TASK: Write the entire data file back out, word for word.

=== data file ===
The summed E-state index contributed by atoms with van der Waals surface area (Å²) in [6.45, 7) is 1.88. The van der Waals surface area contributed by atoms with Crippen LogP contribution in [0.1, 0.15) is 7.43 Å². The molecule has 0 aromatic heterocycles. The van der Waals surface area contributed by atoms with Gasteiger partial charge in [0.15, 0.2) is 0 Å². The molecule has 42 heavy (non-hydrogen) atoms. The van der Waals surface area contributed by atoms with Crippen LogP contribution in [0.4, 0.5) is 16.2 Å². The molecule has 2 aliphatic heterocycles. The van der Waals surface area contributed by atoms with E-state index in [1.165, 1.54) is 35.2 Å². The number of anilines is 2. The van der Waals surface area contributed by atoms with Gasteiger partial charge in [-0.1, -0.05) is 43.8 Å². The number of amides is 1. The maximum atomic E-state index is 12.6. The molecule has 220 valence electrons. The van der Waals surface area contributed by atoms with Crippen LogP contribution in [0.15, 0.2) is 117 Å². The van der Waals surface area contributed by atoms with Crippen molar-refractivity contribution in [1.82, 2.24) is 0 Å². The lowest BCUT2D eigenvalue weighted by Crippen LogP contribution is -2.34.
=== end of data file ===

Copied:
The summed E-state index contributed by atoms with van der Waals surface area (Å²) in [6.45, 7) is 1.88. The van der Waals surface area contributed by atoms with Crippen LogP contribution in [0.1, 0.15) is 7.43 Å². The molecule has 0 aromatic heterocycles. The van der Waals surface area contributed by atoms with Gasteiger partial charge in [0.15, 0.2) is 0 Å². The molecule has 42 heavy (non-hydrogen) atoms. The van der Waals surface area contributed by atoms with Crippen LogP contribution in [0.4, 0.5) is 16.2 Å². The molecule has 2 aliphatic heterocycles. The van der Waals surface area contributed by atoms with E-state index in [1.165, 1.54) is 35.2 Å². The number of anilines is 2. The van der Waals surface area contributed by atoms with Gasteiger partial charge in [-0.1, -0.05) is 43.8 Å². The number of amides is 1. The maximum atomic E-state index is 12.6. The molecule has 220 valence electrons. The van der Waals surface area contributed by atoms with Crippen LogP contribution in [0.15, 0.2) is 117 Å². The van der Waals surface area contributed by atoms with Crippen molar-refractivity contribution in [1.82, 2.24) is 0 Å². The lowest BCUT2D eigenvalue weighted by Crippen LogP contribution is -2.34.